Carpetright today said it was back on track for “sustainable prosperity” after a year in which it used a CVA (company voluntary agreement) to reduce the size of its store estate. It is one of a number of retailers, from New Look to Mothercare, that has closed “legacy” stores in the light of a consumer shift towards online retailing.
By the end of its financial year in April, the carpets-to-beds retailer, a Top250 retailer in IRUK Top500 research, had 334 UK stores with an average store lease length of four years, down from 410 a year earlier. Over the course of the year, 80 UK stores were closed, and four were opened. By year-end, 241 were trading under its new format. It also had 132 European stores, in the Netherlands, Belgium and the Republic of Ireland.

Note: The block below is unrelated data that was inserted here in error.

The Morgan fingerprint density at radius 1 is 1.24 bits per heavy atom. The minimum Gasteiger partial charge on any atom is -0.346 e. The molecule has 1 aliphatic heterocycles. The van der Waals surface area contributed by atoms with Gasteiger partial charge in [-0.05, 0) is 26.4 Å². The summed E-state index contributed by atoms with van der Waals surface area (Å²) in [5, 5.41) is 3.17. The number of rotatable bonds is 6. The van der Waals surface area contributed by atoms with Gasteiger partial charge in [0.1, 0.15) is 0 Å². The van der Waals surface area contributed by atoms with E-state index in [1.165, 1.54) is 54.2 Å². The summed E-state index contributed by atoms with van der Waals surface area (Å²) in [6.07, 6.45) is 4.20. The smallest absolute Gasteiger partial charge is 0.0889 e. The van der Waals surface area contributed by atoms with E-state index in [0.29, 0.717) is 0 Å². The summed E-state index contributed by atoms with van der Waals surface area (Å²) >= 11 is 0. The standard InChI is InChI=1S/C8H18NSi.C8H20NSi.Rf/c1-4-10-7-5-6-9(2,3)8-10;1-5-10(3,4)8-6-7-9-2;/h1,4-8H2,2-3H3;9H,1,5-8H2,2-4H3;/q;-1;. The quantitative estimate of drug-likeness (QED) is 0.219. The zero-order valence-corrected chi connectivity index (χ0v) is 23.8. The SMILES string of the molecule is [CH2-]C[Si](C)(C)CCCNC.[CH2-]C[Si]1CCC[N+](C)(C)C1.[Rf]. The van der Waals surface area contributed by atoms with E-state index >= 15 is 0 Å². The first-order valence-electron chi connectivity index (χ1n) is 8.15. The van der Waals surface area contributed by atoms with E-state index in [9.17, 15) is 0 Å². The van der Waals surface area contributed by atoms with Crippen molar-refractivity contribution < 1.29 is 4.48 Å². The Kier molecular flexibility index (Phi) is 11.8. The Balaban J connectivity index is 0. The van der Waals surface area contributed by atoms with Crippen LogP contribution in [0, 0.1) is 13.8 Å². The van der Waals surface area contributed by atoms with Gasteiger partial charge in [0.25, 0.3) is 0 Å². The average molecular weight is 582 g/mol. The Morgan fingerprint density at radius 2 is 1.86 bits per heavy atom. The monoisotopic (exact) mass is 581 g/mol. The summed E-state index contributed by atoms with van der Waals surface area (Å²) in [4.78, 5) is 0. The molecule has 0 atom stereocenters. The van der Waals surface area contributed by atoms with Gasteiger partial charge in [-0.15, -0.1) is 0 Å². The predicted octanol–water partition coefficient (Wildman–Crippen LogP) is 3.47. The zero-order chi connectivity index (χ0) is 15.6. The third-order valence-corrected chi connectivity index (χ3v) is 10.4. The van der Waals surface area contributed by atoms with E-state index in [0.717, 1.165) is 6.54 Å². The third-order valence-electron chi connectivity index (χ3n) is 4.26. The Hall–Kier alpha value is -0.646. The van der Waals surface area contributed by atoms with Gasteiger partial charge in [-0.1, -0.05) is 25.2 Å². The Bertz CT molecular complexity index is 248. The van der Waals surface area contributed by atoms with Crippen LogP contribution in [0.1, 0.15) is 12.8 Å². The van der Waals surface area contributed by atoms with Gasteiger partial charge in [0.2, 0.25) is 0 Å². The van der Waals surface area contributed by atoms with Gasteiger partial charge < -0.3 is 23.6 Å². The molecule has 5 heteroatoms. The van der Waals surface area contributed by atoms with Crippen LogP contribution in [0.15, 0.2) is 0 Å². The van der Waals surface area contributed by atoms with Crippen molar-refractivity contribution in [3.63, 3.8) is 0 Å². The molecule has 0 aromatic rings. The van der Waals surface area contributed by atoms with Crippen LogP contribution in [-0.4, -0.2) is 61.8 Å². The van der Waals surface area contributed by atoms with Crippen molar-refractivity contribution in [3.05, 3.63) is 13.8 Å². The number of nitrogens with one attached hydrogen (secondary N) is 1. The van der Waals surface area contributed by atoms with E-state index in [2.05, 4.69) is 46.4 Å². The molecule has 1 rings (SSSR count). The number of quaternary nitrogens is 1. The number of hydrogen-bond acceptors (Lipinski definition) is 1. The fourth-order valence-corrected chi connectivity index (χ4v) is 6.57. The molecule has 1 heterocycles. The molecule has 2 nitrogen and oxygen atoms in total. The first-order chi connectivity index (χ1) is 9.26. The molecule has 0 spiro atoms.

Carpetright today reported revenues of £386.4m in the year to April 27, down by 13.4% on the same time last year. In the “challenging” first-half alone, like-for-like revenues fell by 12.7% as the retailer closed stores. In the UK market alone, sales of £301m were 17% down on last time. Underlying earnings before interest, tax and asset write downs came in at £2.9m, but costs including the group’s turnaround programme meant Carpetright reported a £24.8m pre-tax loss, down from £69.8m a year earlier.
Carpetright chief executive Wilf Walsh said the year had been a transitional one for the business, “as we took tough but necessary action to address our legacy property issues and restructure the UK store estate. This difficult task was carried out against the backdrop of a challenging trading environment but was essential to put the business back on the path to sustainable profitability.”
The business, he said, was now focusing on a simple strategy, around who it is, what it sells, how it sells and where it sells. It describes the latter as “an improved store portfolio supported by an outstanding digital offer.”
Supplies were disrupted immediately following the CVA, said Carpetright, but that was short-lived.
Image courtesy of Carpetright